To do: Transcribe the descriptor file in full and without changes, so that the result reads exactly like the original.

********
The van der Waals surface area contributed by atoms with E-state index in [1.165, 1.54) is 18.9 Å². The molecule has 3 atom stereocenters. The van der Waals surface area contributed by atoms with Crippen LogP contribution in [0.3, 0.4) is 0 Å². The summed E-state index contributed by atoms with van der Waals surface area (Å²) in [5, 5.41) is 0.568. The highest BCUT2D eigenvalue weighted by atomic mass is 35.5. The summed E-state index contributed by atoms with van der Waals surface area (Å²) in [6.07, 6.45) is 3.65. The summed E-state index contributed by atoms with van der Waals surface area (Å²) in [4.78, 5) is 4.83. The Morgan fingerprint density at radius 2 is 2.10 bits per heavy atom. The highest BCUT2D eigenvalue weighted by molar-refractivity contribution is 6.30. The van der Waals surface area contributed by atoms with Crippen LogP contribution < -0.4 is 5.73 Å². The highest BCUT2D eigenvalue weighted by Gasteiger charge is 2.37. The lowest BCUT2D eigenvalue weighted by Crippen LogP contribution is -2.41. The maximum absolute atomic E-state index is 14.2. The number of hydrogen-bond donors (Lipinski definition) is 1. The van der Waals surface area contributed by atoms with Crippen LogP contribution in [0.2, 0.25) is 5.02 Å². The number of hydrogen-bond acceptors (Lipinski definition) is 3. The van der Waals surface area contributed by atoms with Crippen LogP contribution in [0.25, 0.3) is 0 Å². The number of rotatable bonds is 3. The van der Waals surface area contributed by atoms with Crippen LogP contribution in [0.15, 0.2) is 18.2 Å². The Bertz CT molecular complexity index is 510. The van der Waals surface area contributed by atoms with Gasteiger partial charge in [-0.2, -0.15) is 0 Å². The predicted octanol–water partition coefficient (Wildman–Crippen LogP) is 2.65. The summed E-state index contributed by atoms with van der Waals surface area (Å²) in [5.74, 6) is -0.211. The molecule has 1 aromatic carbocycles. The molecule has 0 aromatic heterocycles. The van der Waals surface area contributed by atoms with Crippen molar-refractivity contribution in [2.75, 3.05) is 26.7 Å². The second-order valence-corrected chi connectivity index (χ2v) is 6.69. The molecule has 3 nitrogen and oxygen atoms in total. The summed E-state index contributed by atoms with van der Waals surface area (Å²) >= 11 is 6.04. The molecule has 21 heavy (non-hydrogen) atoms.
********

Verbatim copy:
The van der Waals surface area contributed by atoms with E-state index in [1.165, 1.54) is 18.9 Å². The molecule has 3 atom stereocenters. The van der Waals surface area contributed by atoms with Crippen LogP contribution in [0.3, 0.4) is 0 Å². The summed E-state index contributed by atoms with van der Waals surface area (Å²) in [5, 5.41) is 0.568. The highest BCUT2D eigenvalue weighted by atomic mass is 35.5. The summed E-state index contributed by atoms with van der Waals surface area (Å²) in [6.07, 6.45) is 3.65. The summed E-state index contributed by atoms with van der Waals surface area (Å²) in [4.78, 5) is 4.83. The Morgan fingerprint density at radius 2 is 2.10 bits per heavy atom. The highest BCUT2D eigenvalue weighted by molar-refractivity contribution is 6.30. The van der Waals surface area contributed by atoms with Crippen LogP contribution < -0.4 is 5.73 Å². The highest BCUT2D eigenvalue weighted by Gasteiger charge is 2.37. The lowest BCUT2D eigenvalue weighted by Crippen LogP contribution is -2.41. The maximum absolute atomic E-state index is 14.2. The number of hydrogen-bond donors (Lipinski definition) is 1. The van der Waals surface area contributed by atoms with Crippen LogP contribution in [0.2, 0.25) is 5.02 Å². The number of hydrogen-bond acceptors (Lipinski definition) is 3. The van der Waals surface area contributed by atoms with Crippen LogP contribution in [0.25, 0.3) is 0 Å². The number of rotatable bonds is 3. The van der Waals surface area contributed by atoms with Crippen LogP contribution in [0.15, 0.2) is 18.2 Å². The Bertz CT molecular complexity index is 510. The van der Waals surface area contributed by atoms with Gasteiger partial charge in [-0.2, -0.15) is 0 Å². The predicted octanol–water partition coefficient (Wildman–Crippen LogP) is 2.65. The summed E-state index contributed by atoms with van der Waals surface area (Å²) in [5.74, 6) is -0.211. The molecule has 1 aromatic carbocycles. The molecule has 0 aromatic heterocycles. The van der Waals surface area contributed by atoms with Crippen molar-refractivity contribution in [2.75, 3.05) is 26.7 Å². The second-order valence-corrected chi connectivity index (χ2v) is 6.69. The molecule has 3 nitrogen and oxygen atoms in total. The summed E-state index contributed by atoms with van der Waals surface area (Å²) >= 11 is 6.04. The molecule has 21 heavy (non-hydrogen) atoms.